With our test boat’s Detroit Diesel 625-hp 6V-92TA DDEC twins—the heftiest of the Volvo Penta, MAN or Caterpillar diesel options—there’s room to spare in the engine room. There are also some nifty touches down there. The sound shielding on the standard 13.5 Kw Kohler genset is one. Standing on the aft deck I was hardly aware the genset was running, and from forward, you don’t realize it at all. While the Tides Marine water-lubricated dripless shaft seals on the engines’ drives are also top-notch, the real treat is the crossover hose from one shaft to another. If an engine goes down, or you choose to run on one and the other shaft spins, it won’t be damaged from lack of lubrication. This is an in-house idea from one of Cruisers’ rocket scientists and is pretty indicative of the thought that goes into their boats.

OFF AND RUNNING. As a matter of fact, I ran the Cruisers 5000 quite extensively on one engine just to see how it performed half-ironed. My conclusion? Excellent. Even bucking a stiff quartering wind, this boat had no problem turning away from the lazy prop. With both engines going full bore—2300 rpm—the 5000 peaked at 34 mph.

Unlike most dual-station boats, there wasn’t a preferable running station. Both consoles are equally well designed with plenty of room for your electronics or repeater screens. Although the 5000 cruises with a somewhat bow-up attitude, visibility was as good from below as from the top—and a lot more comfortable (it was chilly on test day).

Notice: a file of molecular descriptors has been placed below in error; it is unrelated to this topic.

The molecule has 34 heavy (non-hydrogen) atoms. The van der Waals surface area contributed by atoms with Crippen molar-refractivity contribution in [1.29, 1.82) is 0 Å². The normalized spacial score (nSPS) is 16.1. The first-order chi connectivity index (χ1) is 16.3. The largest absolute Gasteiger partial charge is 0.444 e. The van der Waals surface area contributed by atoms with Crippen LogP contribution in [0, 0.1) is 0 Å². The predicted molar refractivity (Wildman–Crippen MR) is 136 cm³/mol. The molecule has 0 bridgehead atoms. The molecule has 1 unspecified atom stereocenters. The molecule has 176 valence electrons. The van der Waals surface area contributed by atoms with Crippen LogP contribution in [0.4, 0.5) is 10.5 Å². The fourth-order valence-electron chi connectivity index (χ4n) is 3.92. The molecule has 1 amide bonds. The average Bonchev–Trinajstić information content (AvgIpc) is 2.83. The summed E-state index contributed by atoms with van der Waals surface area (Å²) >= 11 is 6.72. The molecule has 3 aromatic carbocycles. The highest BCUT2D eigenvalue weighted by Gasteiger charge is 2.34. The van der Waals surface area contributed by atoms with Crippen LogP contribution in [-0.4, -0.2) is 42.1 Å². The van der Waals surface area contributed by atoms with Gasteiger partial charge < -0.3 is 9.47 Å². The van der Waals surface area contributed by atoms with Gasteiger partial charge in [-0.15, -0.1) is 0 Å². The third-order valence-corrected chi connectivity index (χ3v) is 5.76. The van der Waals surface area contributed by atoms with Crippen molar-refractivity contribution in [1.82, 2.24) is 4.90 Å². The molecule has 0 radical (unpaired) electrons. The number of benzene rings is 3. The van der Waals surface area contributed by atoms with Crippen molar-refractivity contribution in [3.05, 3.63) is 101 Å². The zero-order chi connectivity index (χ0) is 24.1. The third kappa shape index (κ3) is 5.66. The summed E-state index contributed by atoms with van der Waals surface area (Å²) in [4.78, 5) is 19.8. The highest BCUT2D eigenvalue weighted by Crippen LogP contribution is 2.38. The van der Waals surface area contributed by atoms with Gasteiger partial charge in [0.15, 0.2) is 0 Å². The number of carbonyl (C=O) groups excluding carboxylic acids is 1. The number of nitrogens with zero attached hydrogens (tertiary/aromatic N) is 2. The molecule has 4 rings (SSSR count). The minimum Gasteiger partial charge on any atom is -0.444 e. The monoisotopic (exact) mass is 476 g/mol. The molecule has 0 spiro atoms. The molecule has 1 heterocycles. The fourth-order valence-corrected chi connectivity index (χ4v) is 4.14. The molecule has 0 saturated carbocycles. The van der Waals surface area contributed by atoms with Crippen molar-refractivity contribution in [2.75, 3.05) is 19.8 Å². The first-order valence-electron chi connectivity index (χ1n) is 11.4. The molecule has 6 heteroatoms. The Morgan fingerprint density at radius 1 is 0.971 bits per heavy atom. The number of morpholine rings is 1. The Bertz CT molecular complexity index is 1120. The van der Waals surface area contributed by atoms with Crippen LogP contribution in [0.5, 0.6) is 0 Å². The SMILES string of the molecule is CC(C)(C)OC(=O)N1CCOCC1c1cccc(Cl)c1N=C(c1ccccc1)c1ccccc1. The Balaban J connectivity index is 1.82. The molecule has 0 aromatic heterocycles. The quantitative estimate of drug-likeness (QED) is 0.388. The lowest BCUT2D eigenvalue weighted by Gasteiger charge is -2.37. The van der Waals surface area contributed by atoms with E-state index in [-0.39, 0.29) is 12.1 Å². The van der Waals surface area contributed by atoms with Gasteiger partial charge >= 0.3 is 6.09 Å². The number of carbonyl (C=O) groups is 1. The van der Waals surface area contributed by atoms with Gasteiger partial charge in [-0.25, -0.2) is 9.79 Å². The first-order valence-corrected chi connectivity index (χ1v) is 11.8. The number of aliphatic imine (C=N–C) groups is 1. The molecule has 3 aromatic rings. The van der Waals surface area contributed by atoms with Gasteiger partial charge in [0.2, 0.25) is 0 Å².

Another Cruisers-only neat touch is the reversible radar arch. Check out the running shot here and you’ll see that the arch, as mounted, is swept back. But, if you want it swept forward, you can opt for that installation. The mounting footprint is the same. It’s not just for style; a swept-forward arch could come in handy for canvas attachments and to avoid frying your brains out from the radar transmitter.

REAL DEALS. I have to compare the 5000 with Cruisers archrival Carver’s equally curvaceous 530 Voyager Pilothouse, as these two Midwestern giants are targeting the same market. With its standard twin 437-hp Cummins diesel inboards, the base-boat Carver lists for $565,095. The Cruisers 5000, with its standard twin 430-hp Detroit Diesel Volvo Penta TAMD73P diesels, comes in at $580,070. With our test boat’s power it lists for $709,960. Where else do they differ? The air conditioning on the Cruisers is standard where it’s optional on the Carver and the Cruisers’s standard 13.5 Kw Kohler genset outpowers the standard 9 Kw Kohler of the Carver. The overall fit and finish of the Cruisers is a cut above the Carver, and the Cruisers is somewhat more nimble on its feet. While both boats are up to battlewagon service with through-bolted and 3M 5200-sealed shoeboxed hull-to-deck joints, the Carver’s joint is also glassed and its stringers are all-glass as opposed to the Cruisers heavily glass-wrapped plywood system. Regardless, you’re not going to lose either of these boats unless you fall behind on the payments.

Both the Cruisers, the Carver and other home-grown boats exhibit the trademark sleek, flowing lines that the Europeans will probably claim were inspired by them. They’ll call it Euro-styled, but we know Amero-styling when we see it.

-Stuart Reininger